RALEIGH, N.C. -- Philip Guyett, who pleaded guilty in March to mail fraud for his handling of human tissue he recovered at funeral homes and then sold for use in bone grafts and other procedures, was sentenced in U.S. District Court Monday.
Guyett was sentenced to 8 years. He was taken immediately into custody despite asking for time to shut down his business and see his children once more.
Starting in 2004, Guyett operated a company in Raleigh called Donor Referral Services, which was registered with the Food and Drug Administration to collect human tissue, including tendons, skin and bone, from recently deceased donors.
The tissue goes through a cleansing process, and is then used in spinal surgeries, knee replacements and other procedures.
Guyett worked with local funeral homes, and on several occasions falsified records that would have shown some of the donors to be ineligible. In one case, he altered evidence that a donor had liver cancer and sepsis. Another case flagged by FDA inspectors indicate Guyett falsified the cause of death of a patient who showed signs of intravenous drug use -- a problem that could have tainted the donor's tissue with infectious diseases such as HIV and hepatitis.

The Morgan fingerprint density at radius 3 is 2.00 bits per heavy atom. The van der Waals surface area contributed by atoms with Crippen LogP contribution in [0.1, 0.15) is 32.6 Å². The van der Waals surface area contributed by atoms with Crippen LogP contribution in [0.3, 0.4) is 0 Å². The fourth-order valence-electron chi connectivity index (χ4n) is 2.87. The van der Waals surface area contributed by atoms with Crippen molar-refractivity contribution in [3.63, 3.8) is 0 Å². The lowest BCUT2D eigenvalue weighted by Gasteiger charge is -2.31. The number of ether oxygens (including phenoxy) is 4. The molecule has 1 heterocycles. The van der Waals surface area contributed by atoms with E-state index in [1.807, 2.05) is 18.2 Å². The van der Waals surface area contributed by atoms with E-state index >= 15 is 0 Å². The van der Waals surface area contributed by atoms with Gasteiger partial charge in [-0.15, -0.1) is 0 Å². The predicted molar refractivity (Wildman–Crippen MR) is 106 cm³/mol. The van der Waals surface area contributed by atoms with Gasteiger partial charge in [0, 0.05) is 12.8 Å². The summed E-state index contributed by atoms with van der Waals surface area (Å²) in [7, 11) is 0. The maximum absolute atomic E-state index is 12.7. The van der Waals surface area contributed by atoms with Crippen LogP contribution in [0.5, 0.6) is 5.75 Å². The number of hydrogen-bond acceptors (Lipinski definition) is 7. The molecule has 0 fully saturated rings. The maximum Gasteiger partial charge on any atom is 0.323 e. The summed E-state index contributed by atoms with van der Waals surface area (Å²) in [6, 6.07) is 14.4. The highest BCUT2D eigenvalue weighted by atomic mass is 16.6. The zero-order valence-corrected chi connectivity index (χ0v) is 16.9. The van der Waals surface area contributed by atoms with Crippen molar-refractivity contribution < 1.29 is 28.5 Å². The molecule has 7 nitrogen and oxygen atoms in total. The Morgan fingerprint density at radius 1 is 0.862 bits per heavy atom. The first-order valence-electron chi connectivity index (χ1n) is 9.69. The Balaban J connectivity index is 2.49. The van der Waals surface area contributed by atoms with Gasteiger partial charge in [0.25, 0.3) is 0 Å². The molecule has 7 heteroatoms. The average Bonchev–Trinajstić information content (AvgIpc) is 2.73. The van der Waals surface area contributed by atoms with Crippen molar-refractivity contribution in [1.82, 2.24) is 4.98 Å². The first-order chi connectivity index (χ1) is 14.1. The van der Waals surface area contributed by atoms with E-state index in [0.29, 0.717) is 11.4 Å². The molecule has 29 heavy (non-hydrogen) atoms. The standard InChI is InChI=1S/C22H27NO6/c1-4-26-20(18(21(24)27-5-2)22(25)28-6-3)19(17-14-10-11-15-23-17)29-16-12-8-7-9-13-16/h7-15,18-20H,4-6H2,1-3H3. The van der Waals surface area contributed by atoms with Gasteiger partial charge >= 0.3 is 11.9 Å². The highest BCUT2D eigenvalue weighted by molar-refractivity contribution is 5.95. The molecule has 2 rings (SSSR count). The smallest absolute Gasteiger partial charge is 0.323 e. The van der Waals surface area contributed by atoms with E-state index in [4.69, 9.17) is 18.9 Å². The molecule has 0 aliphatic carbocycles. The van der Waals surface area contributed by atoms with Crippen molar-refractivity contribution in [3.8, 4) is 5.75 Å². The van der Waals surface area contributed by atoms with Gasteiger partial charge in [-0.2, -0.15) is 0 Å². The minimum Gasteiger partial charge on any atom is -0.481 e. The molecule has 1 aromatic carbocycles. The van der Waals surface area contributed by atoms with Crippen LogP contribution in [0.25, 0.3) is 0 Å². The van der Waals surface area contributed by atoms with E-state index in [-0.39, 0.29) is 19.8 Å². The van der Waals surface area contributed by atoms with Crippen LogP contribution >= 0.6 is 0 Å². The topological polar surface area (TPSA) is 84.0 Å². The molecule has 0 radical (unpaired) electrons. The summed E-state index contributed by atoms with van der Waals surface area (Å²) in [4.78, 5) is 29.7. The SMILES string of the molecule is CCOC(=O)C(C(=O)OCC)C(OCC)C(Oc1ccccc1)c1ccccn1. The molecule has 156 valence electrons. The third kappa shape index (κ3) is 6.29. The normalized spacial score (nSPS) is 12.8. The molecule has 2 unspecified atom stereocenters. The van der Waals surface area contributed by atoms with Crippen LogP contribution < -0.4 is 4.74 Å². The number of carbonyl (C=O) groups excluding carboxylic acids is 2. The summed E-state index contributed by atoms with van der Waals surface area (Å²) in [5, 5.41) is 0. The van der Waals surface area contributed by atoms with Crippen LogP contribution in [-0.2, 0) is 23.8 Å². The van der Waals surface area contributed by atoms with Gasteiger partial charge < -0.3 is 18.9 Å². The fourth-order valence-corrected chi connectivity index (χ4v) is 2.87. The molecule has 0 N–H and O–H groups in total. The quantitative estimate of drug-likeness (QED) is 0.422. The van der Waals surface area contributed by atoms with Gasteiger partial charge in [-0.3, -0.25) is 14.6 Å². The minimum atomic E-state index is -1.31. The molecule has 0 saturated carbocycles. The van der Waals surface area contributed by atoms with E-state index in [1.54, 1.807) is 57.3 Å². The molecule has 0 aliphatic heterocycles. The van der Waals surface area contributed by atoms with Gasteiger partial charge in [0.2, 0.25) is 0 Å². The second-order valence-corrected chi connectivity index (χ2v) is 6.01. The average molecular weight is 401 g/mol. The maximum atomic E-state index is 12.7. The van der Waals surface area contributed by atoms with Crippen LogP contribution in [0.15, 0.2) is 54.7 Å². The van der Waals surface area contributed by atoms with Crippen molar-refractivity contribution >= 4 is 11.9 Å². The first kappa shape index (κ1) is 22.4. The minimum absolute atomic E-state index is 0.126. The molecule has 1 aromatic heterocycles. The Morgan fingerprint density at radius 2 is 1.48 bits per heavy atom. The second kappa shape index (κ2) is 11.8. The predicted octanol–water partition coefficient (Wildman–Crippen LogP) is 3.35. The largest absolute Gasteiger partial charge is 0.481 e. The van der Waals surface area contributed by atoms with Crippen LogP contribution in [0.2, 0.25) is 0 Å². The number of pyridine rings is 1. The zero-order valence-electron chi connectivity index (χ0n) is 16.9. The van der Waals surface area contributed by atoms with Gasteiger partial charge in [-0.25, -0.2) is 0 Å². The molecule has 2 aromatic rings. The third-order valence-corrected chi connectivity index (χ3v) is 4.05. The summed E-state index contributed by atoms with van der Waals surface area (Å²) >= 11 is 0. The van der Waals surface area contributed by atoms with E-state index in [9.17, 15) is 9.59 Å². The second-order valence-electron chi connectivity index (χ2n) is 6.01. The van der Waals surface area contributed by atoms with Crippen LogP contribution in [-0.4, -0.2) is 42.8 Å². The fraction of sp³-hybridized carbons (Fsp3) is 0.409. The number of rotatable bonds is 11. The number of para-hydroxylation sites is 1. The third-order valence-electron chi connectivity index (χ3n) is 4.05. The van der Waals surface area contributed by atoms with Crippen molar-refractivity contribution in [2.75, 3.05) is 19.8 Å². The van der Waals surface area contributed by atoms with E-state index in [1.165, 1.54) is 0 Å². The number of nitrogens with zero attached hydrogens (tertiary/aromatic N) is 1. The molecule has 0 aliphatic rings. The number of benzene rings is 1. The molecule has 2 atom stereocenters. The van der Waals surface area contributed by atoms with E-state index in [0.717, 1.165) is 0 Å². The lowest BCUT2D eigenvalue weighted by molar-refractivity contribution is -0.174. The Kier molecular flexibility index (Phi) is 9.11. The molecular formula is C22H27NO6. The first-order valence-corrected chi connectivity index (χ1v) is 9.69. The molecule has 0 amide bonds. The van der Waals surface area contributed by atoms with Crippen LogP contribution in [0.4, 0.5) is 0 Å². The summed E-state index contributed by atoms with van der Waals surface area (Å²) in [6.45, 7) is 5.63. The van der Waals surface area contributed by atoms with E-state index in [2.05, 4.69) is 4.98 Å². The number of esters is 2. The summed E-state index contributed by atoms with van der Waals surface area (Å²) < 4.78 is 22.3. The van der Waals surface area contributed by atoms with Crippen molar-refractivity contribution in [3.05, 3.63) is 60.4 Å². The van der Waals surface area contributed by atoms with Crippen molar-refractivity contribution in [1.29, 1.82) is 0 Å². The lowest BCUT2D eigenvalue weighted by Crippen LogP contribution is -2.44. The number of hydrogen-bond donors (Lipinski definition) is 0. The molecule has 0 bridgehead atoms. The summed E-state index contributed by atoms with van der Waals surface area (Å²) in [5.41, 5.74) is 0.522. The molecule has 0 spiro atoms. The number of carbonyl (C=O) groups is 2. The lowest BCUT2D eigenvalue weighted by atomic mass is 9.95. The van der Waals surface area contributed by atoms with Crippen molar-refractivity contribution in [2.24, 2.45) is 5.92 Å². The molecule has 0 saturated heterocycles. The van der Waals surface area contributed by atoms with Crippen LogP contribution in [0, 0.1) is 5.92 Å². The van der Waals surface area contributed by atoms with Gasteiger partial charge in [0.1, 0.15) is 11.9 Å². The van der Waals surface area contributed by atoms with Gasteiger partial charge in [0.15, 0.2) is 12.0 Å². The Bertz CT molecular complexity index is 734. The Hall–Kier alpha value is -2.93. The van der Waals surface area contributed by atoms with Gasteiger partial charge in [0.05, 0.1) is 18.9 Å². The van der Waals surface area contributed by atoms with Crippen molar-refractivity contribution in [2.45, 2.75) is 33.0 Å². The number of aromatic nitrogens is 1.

The FDA's Office of Criminal Investigations launched a probe in June 2006, and shut him down that August.
But tissue collected from his donors made its way into material that was subsequently transplanted into patients across the country. Some have written statements to the court noting their fear and long-term worry that they may be stricken ill because of the tainted tissue. At least one lawsuit has been filed against Guyett. A man in Ohio, who had knee surgery, sued Guyett amid worries the tendon implant he received is faulty, and could lead to infection, disease or another surgery.
Since pleading guilty, Guyett has been living and working in California. He now operates a scrap metal recycling business.
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